Another erotic book that I eventually became acquainted with was Lady Chatterly’s Lover. I knew of the book but hadn’t read it until my senior year in high school. That year I attended a Liberal Religious Youth (LRY) conference in some nearby town in Massachusetts and was staying over the weekend in someone’s house. There was a paperback copy of Lady Chatterly’s Lover in my room and, during downtime on a Sunday morning, I read some of it.
I grew to like and admire D. H. Lawrence, but I like several of his other novels a lot more than Lady Chatterly’s Lover. Nevertheless, when I first read it (parts of it, that is, the “good parts”), I was favorably impressed. It was my first exposure to Lawrence. And, some of the sexual language and sexual descriptions were new to me. It gave me a desire for sex and got me thinking about it in more explicit terms. Yet, I knew it was not just a “dirty book.”
Some comments about children’s and young adult literature, from my experience.
My exposure to such literature was through my mother. She had such good taste and read to me a lot. She chose splendid books for us. It was such a pleasure to be read to (in bed) by her because she enjoyed it so much herself, and, of course, my Mom was so warm and nurturing anyway.
How did she find the time to read to me? (It was always to me alone.)
One of our first books was Winnie the Pooh by A. A. Milne. When The House at Pooh Corner, a sequel, came out, my mom was delighted and read that to me too. How I loved the nonsense rhymes of Pooh, the idiosyncracies of characters like Piglet and Eyore, and funny touches like the character who had a sign on his door, “knock if an answer is required, ring if an answer is not required.” My mother and I used to laugh out loud. I had such a warm and fuzzy feeling when she was reading to me.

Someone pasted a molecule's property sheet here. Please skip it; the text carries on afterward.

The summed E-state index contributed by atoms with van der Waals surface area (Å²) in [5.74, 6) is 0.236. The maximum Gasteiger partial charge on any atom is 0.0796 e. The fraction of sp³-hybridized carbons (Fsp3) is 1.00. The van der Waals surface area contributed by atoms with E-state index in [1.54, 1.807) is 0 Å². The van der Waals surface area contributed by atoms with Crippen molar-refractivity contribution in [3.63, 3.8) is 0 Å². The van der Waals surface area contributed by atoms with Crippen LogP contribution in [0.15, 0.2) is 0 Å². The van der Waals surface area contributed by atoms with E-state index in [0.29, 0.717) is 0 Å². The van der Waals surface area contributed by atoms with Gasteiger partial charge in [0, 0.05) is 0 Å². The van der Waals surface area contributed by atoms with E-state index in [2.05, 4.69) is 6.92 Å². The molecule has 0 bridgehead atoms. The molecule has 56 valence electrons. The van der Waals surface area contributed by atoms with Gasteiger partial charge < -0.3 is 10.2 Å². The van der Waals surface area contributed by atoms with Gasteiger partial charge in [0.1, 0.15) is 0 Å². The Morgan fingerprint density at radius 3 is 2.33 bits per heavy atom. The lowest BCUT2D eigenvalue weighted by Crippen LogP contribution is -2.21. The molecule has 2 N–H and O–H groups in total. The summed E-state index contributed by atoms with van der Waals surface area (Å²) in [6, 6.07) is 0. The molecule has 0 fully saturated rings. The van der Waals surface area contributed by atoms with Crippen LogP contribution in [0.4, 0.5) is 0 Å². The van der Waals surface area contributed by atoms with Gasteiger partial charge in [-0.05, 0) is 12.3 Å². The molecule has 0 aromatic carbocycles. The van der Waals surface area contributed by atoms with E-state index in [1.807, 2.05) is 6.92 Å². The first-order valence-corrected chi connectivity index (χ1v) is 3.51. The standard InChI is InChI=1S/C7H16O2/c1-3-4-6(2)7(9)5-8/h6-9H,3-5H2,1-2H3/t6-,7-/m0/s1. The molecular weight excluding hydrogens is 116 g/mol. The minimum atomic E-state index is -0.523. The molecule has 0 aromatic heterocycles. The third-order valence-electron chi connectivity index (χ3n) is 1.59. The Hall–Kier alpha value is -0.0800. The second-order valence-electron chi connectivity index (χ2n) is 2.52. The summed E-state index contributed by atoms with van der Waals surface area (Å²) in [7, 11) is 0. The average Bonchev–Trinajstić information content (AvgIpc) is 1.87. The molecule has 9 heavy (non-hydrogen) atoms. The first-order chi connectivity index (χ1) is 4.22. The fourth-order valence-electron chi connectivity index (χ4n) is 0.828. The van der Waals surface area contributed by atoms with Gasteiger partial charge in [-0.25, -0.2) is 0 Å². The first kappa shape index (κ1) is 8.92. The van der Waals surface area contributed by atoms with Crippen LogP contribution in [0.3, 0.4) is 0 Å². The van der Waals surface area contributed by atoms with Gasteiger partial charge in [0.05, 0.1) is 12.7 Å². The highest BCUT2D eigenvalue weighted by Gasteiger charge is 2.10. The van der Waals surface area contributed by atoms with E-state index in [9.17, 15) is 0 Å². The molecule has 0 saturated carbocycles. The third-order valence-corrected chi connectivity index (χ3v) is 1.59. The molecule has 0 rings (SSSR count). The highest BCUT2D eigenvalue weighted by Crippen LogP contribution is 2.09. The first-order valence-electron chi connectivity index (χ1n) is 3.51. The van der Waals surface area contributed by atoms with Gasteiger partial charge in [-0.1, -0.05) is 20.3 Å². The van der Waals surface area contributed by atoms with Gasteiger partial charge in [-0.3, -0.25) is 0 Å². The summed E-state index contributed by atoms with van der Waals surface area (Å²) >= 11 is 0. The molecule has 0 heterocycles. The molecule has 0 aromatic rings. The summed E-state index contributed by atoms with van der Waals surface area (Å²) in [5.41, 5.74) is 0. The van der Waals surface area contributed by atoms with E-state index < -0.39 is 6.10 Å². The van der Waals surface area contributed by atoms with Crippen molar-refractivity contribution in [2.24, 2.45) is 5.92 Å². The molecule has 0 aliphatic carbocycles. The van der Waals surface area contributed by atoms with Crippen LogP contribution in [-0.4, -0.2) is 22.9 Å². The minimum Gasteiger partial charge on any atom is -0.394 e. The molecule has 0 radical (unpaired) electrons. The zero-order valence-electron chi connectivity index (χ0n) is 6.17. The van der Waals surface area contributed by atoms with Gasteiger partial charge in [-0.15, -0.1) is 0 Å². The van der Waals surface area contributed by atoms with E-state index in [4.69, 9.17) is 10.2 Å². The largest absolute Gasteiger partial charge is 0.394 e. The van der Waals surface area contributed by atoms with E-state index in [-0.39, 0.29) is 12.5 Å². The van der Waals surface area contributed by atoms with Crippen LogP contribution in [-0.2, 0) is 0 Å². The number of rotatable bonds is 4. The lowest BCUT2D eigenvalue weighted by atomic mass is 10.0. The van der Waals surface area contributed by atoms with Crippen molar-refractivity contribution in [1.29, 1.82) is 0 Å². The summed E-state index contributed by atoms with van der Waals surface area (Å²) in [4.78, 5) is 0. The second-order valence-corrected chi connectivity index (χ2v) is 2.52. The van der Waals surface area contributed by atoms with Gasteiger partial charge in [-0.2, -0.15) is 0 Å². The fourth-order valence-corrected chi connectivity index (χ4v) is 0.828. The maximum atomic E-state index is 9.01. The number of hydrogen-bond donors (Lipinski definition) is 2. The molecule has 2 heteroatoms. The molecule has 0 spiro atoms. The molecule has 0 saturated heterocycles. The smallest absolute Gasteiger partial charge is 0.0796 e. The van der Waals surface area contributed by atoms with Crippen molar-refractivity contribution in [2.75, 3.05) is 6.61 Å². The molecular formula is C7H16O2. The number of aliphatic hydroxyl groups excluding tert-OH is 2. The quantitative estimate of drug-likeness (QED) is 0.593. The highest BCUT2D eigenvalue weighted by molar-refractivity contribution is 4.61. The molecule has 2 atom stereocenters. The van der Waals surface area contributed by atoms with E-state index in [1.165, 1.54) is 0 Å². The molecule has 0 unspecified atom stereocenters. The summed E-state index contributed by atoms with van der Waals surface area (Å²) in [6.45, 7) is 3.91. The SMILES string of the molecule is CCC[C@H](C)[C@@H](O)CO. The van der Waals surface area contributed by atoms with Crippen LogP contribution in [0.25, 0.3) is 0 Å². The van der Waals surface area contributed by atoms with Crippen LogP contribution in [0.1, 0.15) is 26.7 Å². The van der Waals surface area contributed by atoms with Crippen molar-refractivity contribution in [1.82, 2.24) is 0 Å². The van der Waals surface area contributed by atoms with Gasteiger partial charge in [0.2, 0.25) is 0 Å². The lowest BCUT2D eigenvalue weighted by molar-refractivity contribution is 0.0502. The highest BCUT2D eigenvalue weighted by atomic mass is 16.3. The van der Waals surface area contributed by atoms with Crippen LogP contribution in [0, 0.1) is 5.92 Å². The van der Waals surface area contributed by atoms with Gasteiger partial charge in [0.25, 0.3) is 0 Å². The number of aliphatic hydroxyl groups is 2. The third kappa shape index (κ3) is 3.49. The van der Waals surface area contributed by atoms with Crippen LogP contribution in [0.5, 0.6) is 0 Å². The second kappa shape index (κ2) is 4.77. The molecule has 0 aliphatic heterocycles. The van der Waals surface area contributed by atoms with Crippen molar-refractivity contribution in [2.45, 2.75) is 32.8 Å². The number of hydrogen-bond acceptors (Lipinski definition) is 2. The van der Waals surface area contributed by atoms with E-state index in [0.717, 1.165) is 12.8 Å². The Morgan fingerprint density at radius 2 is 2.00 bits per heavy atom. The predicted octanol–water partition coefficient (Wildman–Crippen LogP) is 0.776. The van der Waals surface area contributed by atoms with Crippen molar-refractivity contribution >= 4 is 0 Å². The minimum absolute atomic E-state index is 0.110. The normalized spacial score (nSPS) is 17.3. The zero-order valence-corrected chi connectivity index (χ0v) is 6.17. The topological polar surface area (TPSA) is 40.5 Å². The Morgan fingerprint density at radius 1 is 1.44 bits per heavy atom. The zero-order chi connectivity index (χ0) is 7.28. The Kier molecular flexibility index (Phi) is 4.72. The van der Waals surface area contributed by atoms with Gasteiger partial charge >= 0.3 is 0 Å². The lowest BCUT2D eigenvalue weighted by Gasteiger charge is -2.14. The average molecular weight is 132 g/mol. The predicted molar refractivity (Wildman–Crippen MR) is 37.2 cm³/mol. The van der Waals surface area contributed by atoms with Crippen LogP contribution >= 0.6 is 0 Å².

We had several wonderful books compiled by the children’s book editor Olive Beaupré Miller. These included a multi volume set, My Book House, and the book Nursery Friends from France. I especially liked the latter book, which my mother took great pleasure in reading to us from. It had wonderful color illustrations. It was a compilation of songs, nursery rhymes, and fairy tales.
“Nursery Friends from France”
We had The Arabian Nights in a nice edition (which I still have). I particularly liked the story of Aladdin and his magic lamp.
In the second or third grade, I decided I wanted to read a real book. My parents had one on their bookshelf: The Flying Carpet by Richard Haliburton. It was a popular book by an aviator who flew around the world in the 1930’s. I “read” the whole book through, every page, but I did not (was incapable) understand it. But I was very proud to say that I had “read” a book.
There was a novel about gypsies that I read at that time. All throughout, I didn’t know what the word “gypsies” meant and couldn’t pronounce it.
The Book of Knowledge was an excellent encyclopedia for children. My father and mother bought a complete set from an encyclopedia salesman in around 1953. They were excited when the books arrived and I recall them opening the boxes. The encyclopedia had the usual articles and also literature. There was a story in it, “The Selfish Giant” by Oscar Wilde, that I loved. It made such an impression on me. It was so touching.
When I was around eight years old, I asked my father to explain baseball to me. He said, well, we have this new encyclopedia, that’s what we bought it for, so let’s do it the proper way. He turned to the article on baseball in The Book of Knowledge and began to explain the game to me. I recall that were diagrams showing the layout of the field and the positions. He might have explained the principle behind a force play, to give an example.
It was in the Agassiz School in Cambridge that I really began to read for myself, a lot. I loved being able to do it.
We were encouraged to read. In the front of the room, there was some kind of display on the top of the wall in colored paper which involved Indian headdresses and feathers. Kids’ names were on each headdress and you got another feather each time you completed a book. I was the leader. Most of the books I read, as I recall, were in the Childhood of Famous Americans series. They were popular biographies written especially for children that focused on the formative childhood years of the subjects. I loved those books. I recall reading the ones about Davy Crockett, Meriwether Lewis, Johnny Wanamaker, Lou Gehrig, and Babe Ruth, among others. I remember anecdotes about Lou Gehrig growing up in Yorkville in Manhattan and fighting a neighborhood bully and about Babe Ruth (called George as a youth) attending the Christian Brothers school where Brother Matthias encouraged him in baseball; I seem to recall that Ruth as a a schoolboy had the difficult task of playing catcher as a lefthander for a spell.